Brighten Dreary Days With Herbed Lemon Shrimp Skewers

BY JeanMarie Brownson TIMEFebruary 8, 2023 PRINT

Midwestern winters feel so gray that I seek remedies to brighten the day. A long phone call with my sister in sunny New Mexico, arranging the beach vacation photos, turning up the music—all help. My kitchen therapies involve fresh herbs. The bounty from my indoor hydroponic garden (or the produce section) just tastes like summer. A person can dream.

Shrimp, piled high with fresh herbs, brightened with lemon, and arranged prettily on thin skewers just implores diners to smile. Around here, the cook grins from the ease of the preparation and the tasty rewards.

Don’t lose the motivation to cook shrimp when you see the prices. Instead, purchase frozen shrimp when it’s on sale. Know that most shrimp in the fish case has been previously frozen and thawed for convenience. The same thing we can all do at home. Frozen shrimp will keep in the coldest section of your freezer for a couple of months. To retain maximum flavor and moisture, thaw shrimp overnight (set the bag in a bowl to catch drips) in the refrigerator.

The key to responsible shrimp purchases? Know the store, trust their sources. The Monterey Bay Aquarium Seafood Watch, a global leader in the sustainable seafood movement, suggests purchasing shrimp certified by the Marine Stewardship Council, or most U.S. wild-caught and some imported wild-caught shrimp as well as responsibly farmed shrimp from various locations around the globe. I look for the responsibly farmed logo when shopping at Whole Foods. Their Mexican white shrimp and Pacific white shrimp taste great in the recipe that follows.

Shrimp size matters most when it comes to price. Generally, the smaller the shrimp, the less expensive. For skewers, the shrimp graded 26 to 30 pieces per pound makes for pleasant eating and quick cooking.

Firing up the grill on a cold, dry day practically begs the sun to shine. Keep the grill cooking times short on frigid days or opt for the broiler. For easy grilling or broiling, skewer the shrimp with double-pronged metal kebab skewers or flat-bladed metal skewers to keep the food from flopping around when turned. Alternatively, soak bamboo skewers for a half hour or so in water before using; this helps prevent scorching of the skewer during cooking. Then, use two bamboo skewers for each kebab to firmly hold the shrimp in place while cooking.

Of course, you can skip the skewers and simply cook the shrimp on a perforated grill pan set directly over the heat source. If using the broiler, put the shrimp in a single layer on a baking sheet and position it 6 to 8 inches from the broiler heat source. Stir several times during the cooking.

Serve the shrimp skewers with pasta strewn with blanched broccoli, basil oil, and fresh basil leaves. Tuck any leftover fresh mint leaves into sparkling water. Sunshine is near, I swear.

Herbed Lemon Shrimp Skewers

Makes 6 servings

  • 1 large lemon
  • 1/4 cup extra-virgin olive oil
  • 1 large or 2 small shallots, finely chopped
  • 1 clove garlic, finely chopped
  • 2 tablespoons chopped fresh dill
  • 1 tablespoon chopped fresh mint leaves
  • 1/4 teaspoon salt
  • 1/4 teaspoon freshly ground black pepper
  • 2 pounds peeled, deveined shrimp, 26 to 30 count per pound
  • Vegetable cooking spray
  • Lemon slices, fresh herb sprigs for garnish

Use a Microplane zester-grater to finely grate the lemon rind (yellow portion only) into a bowl. (Alternatively, remove the yellow portion of the lemon rind with a vegetable peeler and mince it very finely.) Cut the lemon in half, remove seeds with the tip of a knife and squeeze juice into the bowl. Stir in oil, shallots, garlic, dill, and mint. Season with salt and pepper.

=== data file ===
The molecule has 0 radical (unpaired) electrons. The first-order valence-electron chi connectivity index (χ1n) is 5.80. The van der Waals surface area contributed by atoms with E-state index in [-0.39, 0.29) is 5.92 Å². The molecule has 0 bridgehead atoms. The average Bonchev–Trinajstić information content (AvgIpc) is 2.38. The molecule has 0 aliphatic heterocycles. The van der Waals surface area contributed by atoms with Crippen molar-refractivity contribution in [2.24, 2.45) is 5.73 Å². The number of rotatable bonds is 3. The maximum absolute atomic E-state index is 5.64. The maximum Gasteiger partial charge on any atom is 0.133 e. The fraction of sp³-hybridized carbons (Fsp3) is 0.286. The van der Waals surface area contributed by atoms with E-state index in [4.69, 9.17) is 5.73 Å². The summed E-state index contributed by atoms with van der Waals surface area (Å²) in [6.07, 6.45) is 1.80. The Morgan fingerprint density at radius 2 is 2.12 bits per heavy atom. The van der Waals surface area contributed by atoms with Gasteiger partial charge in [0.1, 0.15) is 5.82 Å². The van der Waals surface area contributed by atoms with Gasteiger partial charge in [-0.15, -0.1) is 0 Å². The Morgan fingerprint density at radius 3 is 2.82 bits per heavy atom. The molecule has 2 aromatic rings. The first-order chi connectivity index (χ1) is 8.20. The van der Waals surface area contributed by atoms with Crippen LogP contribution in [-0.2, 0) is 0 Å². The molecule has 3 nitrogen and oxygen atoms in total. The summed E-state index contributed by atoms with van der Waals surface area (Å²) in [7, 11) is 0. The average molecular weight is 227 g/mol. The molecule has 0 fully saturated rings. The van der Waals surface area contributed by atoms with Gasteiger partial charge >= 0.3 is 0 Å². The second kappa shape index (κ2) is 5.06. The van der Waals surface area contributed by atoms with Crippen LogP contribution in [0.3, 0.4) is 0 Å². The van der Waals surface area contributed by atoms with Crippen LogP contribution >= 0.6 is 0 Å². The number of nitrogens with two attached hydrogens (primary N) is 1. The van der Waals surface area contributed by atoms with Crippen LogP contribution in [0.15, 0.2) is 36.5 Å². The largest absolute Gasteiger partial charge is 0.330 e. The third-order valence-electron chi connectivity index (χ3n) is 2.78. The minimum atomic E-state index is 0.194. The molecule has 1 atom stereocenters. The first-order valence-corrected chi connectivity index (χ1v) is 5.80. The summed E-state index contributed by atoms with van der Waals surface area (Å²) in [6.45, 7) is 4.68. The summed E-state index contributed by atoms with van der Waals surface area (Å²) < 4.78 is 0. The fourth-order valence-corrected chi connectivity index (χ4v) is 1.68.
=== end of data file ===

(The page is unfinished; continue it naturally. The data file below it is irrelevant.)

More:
Pat shrimp dry. Skewer shrimp onto 6 skewers using about 8 shrimp per skewer. Try to keep shrimp flat while skewering. Place skewers in a single layer on a rimmed baking sheet or platter. Spoon lemon and oil mixture over the shrimp, turning to coat them on all sides. Leave at room temperature while you prepare the grill or refrigerate covered for several hours.

Prepare a charcoal grill or preheat a gas grill to medium-high (grill temperature should be about 375 degrees F). Heat the grill cooking grate for at least 5 minutes.

Spray shrimp with vegetable cooking spray. Place skewers (along with any marinade that clings to shrimp) directly over heat on grill. Cover grill and cook without turning for 3 minutes. Flip skewers. Cover grill and cook until shrimp turn pink and nearly firm when pressed, 1 1/2 to 2 minutes more.

Remove skewers to a serving platter. Serve hot or at room temperature garnished with lemon slices and fresh herb sprigs.

Broiler Variation

For broiled shrimp, broil skewers on a perforated broiler pan, turning every minute until pink and nearly firm when pressed, 3 to 4 minutes. Or, mix shrimp with lemon and oil mixture in a bowl to coat well. Arrange shrimp in a single, uncrowded layer on a rimmed sheet pan. Preheat the broiler to medium-high. Broil shrimp, 6 to 8 inches from heat source, stirring every minute, 3 to 4 minutes.

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JeanMarie Brownson is a James Beard Award-winning author and the recipient of the IACP Cookbook Award for her latest cookbook, “Dinner at Home.” JeanMarie, a chef and authority on home cooking, Mexican cooking and specialty food, is one of the founding partners of Frontera Foods. She co-authored three cookbooks with chef Rick Bayless, including “Mexico: One Plate at a Time.” JeanMarie has enjoyed developing recipes and writing about food, travel and dining for more than four decades. ©2022 JeanMarie Brownson. Distributed by Tribune Content Agency, LLC.
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